It takes a little detective work to diagnose diabetes.
That's because symptoms can come on slowly or seem similar to other illnesses or conditions. But once your physician conducts a few simple tests, your probability of having diabetes can be easily determined.
In simple terms, diabetes means your body has difficulty using and storing glucose. When glucose becomes more pronounced in the system, blood sugar levels increase significantly. Left untreated, diabetes can cause a multitude of health issues.
The disease is diagnosed in two categories: Type 1 (also known as Juvenile Onset Diabetes) develops in children or young adults when the pancreas stops producing insulin.
Type 2 (also known as Adult Onset Diabetes) develops generally in people older than 40 when the pancreas does not produce enough insulin, or the body cannot use it effectively. Unfortunately, Type 2 onset is becoming more prevalent in children as well.
Fortunately, diabetes can be managed with proper diet and - if necessary - insulin injections or other drugs.
Patients who take care of themselves carry on normal lives. Actor Tom Hanks, former presidential hopeful Mike Huckabee and NASCAR race drive Ryan Reed are among high-profile people who have diabetes. They serve as inspirations for people who have been recently diagnosed or deal with the disease every day.
Managing diabetes takes a lot of work. Diabetics have to adapt their lifestyles - including regularly checking their blood sugar levels, getting exercise, eating right and taking insulin shots or other medicine.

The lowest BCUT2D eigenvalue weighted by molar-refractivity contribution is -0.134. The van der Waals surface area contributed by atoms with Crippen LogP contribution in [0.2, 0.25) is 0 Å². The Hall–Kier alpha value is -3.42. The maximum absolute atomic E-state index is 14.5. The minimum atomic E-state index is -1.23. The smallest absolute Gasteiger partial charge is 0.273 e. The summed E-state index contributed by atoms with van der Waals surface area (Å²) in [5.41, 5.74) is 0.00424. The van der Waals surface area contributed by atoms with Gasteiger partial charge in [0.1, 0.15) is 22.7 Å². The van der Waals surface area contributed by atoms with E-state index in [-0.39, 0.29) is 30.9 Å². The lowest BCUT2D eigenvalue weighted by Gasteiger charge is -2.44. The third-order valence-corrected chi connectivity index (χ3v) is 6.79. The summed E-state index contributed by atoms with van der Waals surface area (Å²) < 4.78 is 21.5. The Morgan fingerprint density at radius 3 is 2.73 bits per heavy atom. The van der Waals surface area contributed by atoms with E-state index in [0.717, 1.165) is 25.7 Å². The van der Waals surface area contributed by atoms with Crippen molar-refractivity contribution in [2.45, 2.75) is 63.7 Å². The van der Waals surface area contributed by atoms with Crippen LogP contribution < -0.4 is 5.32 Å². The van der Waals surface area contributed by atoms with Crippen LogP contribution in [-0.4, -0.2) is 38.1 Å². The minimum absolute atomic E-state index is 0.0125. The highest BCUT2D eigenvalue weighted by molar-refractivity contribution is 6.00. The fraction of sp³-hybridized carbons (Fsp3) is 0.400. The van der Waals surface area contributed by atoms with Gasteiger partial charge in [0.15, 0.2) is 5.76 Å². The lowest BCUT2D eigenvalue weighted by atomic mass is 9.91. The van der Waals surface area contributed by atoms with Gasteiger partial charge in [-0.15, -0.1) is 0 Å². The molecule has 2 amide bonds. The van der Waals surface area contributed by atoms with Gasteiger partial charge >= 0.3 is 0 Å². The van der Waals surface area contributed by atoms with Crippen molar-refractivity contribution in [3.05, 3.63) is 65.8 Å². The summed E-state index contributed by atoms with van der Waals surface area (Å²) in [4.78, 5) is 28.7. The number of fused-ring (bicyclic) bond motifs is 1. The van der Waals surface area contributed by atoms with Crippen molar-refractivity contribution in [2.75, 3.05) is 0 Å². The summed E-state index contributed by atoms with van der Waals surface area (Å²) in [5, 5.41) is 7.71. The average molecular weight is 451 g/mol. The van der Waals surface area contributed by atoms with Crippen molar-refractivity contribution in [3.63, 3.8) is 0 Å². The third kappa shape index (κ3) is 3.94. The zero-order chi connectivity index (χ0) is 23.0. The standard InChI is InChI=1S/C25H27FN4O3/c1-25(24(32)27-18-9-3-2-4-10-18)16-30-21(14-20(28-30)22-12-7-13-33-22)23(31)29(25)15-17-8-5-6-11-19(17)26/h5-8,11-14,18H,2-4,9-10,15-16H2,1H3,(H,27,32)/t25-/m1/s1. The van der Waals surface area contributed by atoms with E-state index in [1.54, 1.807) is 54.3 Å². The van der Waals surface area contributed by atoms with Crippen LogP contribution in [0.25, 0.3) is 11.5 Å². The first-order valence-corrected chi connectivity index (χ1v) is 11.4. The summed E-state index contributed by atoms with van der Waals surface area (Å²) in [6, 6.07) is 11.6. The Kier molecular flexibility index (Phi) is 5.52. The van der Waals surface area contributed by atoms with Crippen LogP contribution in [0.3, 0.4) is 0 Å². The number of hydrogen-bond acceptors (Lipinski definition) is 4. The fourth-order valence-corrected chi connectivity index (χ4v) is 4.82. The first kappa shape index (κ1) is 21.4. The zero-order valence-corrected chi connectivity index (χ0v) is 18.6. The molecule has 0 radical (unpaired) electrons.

Proper care, though, starts with the diagnosis. Since 95 percent of diabetic conditions are classified as Type 2 (Adult Onset), recognizing the warning signs can lead to early treatment and a much better long-term prognosis.
Annual checkups with your physician (including blood work) is a good way to determine if your sugar levels are in the normal range.
However, symptoms can "sneak up" on you in between annual exams. That's why it is important to listen to your body and see a doctor immediately if you are experiencing these indicators of Type 2 diabetes:
Your kidneys let you know when something is not right. Kidneys flush out excess glucose when your body isn't producing enough insulin to break down sugar. So, your bladder follows suit on command from the kidney and gets rid of excess glucose through lots of urine.
Once the body starts urinating more frequently, it sends a signal to your brain that you need more water. Untreated diabetics get dehydrated and become more thirsty than usual.
Unexplained Weight Loss
Having Type 2 diabetes is NOT a good way to lose weight. Because of the frequent urination, calories are not properly processed. Cells become starved for glucose, and the weight drops.
Again, this might not make sense. How can you be so hungry, yet lose weight? The digestive system depends on its synchronized parts to properly nourish the body. Type 2 diabetics simply cannot get enough glucose into their cells. So, another signal is sent to the brain to consume more calories to compensate for the breakdown.
Diabetes affects muscles throughout the body - most especially in the eyes. The eyes' natural lens are controlled by muscles. When diabetics experience lots of high and low blood sugars, eye muscles have a difficult time adapting quickly.
There are other symptoms that appear in diabetic conditions, but not always. They include foot pain or numbness, frequent infections, fatigue or areas of darkened skin.
If you noticed these symptoms or have questions, contact your physician and get tested. You also can contact the Johnson Memorial Health Diabetes Care Center at 317.346.3846.